Dayna Spiring: Our comeback will be fuelled by Winnipeg businesses
Our companies are part of a compelling Winnipeg story and they're making a global impact
The Independent newspaper in the U.K. published an article last March calling Winnipeg, ‘Canada’s Comeback City.'
I love the sound of that.
Winnipeggers consistently come back from disappointment, problems and obstacles with bigger and better solutions. Our companies are no exception, creating innovative solutions that are having an impact around the world.
Conviron is a Winnipeg-based world leader in creating controlled environments for biotech, agribusiness and plant science. Its innovative chambers and control systems are being used by researchers in Canada and the U.S. to develop plant-based vaccines for viruses like COVID-19 and Ebola.
Precision ADM, just signed a contract with the Government of Manitoba to manufacture 500,000 reusable silicon protective masks, with an option for 500,000 more over the next year. The masks are based on the designs of two Winnipeg doctors. The silicon part of the mask can be disinfected and a disposable N95 cartridge added, which is critical to filter out viruses and bacteria. They can be reused up to 30 times. It could be a game-changer for hospitals that are seeing a shortage of supplies across Canada and need to protect health workers. The company that specializes in 3D printing and product engineering for the medical, aerospace and energy sectors is now also supplying our province with nasopharyngeal swabs.
There is a level of trust and respect that comes with Winnipeg companies and what they can bring to the table.
You’ve heard about Mondetta. The Winnipeg-headquartered clothing company is known for its strong and trusted supply chain connections. The federal government is tapping into those connections to source reusable medical scrubs, disposable gowns and gloves.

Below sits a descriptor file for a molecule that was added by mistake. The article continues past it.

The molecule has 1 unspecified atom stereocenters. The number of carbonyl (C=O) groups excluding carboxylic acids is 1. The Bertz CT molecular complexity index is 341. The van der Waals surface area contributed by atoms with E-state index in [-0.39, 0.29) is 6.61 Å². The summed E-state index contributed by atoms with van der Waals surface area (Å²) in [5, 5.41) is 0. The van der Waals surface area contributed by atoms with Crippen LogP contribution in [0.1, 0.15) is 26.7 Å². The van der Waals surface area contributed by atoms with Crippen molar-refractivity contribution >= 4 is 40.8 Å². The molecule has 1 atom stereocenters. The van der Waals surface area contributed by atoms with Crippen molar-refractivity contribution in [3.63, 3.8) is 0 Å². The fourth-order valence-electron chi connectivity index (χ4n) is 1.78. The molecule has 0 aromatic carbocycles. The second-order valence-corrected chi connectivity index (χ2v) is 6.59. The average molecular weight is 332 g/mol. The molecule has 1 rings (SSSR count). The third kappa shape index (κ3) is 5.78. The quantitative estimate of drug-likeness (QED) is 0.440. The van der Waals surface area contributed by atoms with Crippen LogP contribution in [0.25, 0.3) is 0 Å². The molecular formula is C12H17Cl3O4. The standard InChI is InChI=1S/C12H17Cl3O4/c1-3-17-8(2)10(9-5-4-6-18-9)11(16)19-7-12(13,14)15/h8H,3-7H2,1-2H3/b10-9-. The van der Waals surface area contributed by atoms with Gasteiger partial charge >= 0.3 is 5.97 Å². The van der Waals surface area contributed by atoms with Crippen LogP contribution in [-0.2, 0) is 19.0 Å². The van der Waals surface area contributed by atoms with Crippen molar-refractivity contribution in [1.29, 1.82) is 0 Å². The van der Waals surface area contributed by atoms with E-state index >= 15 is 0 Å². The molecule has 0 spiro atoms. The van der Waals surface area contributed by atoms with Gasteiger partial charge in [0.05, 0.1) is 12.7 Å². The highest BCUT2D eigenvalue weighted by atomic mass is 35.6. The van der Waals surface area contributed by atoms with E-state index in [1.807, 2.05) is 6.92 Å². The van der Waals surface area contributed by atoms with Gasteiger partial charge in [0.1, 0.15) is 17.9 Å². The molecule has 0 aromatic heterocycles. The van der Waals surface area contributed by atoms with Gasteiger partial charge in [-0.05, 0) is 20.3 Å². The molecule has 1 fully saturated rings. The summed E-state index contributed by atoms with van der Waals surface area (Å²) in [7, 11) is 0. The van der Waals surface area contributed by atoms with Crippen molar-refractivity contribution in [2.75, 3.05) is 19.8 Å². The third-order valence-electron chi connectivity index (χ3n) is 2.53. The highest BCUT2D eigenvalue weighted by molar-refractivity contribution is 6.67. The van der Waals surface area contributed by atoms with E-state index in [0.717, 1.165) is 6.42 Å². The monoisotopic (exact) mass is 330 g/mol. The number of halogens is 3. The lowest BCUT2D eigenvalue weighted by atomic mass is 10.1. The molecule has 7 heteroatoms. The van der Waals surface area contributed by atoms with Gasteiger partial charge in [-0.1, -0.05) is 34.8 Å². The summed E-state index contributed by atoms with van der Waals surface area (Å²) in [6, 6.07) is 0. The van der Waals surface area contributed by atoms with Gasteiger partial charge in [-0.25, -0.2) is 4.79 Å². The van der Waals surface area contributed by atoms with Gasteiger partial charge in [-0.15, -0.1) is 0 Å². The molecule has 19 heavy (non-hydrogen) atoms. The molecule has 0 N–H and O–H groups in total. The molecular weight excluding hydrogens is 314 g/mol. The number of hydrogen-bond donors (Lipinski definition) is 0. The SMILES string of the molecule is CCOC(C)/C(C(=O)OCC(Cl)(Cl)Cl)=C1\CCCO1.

PCL Construction is another trusted company in the building world that is now answering the call to keep people safe if they are heading back to work or live in remote communities. It has converted shipping containers into portable ICU or isolation units. The units are fully capable of being outfitted with electricity plus air filtration systems to keep patients or workers safe. They are being built in Winnipeg, can be shipped easily and set up in under 30 minutes.
Price Industries, a successful HVAC company is manufacturing a fan filter unit that can pull air out of an enclosed environment, then safely filter it through an exhaust vent or to the outdoors. The kit is already being sold to regions that have been hit hard by the pandemic and need of temporary treatment areas, including U.S. states like New York, New Jersey and Louisiana. As well, Price has offered up its 29,000 sq. ft. research facility in Winnipeg, which contains test chambers that can mimic hospital operating rooms. It has offered access to its team of engineers to both levels of government for whatever uses are deemed necessary.
Canada Goose, the world-renowned luxury winter outfitter which has been operating in Winnipeg since 2013 with three facilities, shifted gears early to make gowns and personal protective equipment with a commitment to produce 100,000 gowns for Manitoba health care workers alone.
Other smaller Winnipeg companies have also shifted to help, which speaks to our tight-knit business community and its responsiveness.
Duha Group, a Winnipeg manufacturer with a global reach that specializes in colour-marketing tools and printing adapted its line to make and sell hand sanitizer to local businesses in need. 100 per cent of profits go back to helping local health care workers and patients through the HSC Foundation’s COVID-19 Crisis Response Fund.
Patent 5 Distillery started producing hand sanitizer back in late March to combat COVID-19 distributing it for free to Winnipeg not-for-profits and organizations in need, while Capital K Distillery started making and shipping hand sanitizer to Manitoba Corrections and the Winnipeg Regional Health Authority.
Winnipeg’s Acryl Designs manufacturing and print shop facility normally produces signs, awards, displays and customized parts, but started manufacturing plexiglass shields for pharmacy, post office and grocery store workers.
In a difficult time, these companies are bringing back workers to fill jobs and create new ones. These are all examples of what makes our ‘Winnipeg story’ so compelling. We consistently step up to innovate, fill gaps and find solutions and we do it all from Winnipeg.
As we move through the next phases of reopening, these are the stories we will continue to share because everyone needs to hear that the city in the heart of the continent can be a leader on so many fronts. We’re self-starters, self-made and we don’t just make things here, we make them better.
If you’re a business making a difference or having an impact in your sector in local, national or global markets, we want to tell your story. Reach out to our marketing team.
Be part of Winnipeg’s comeback story.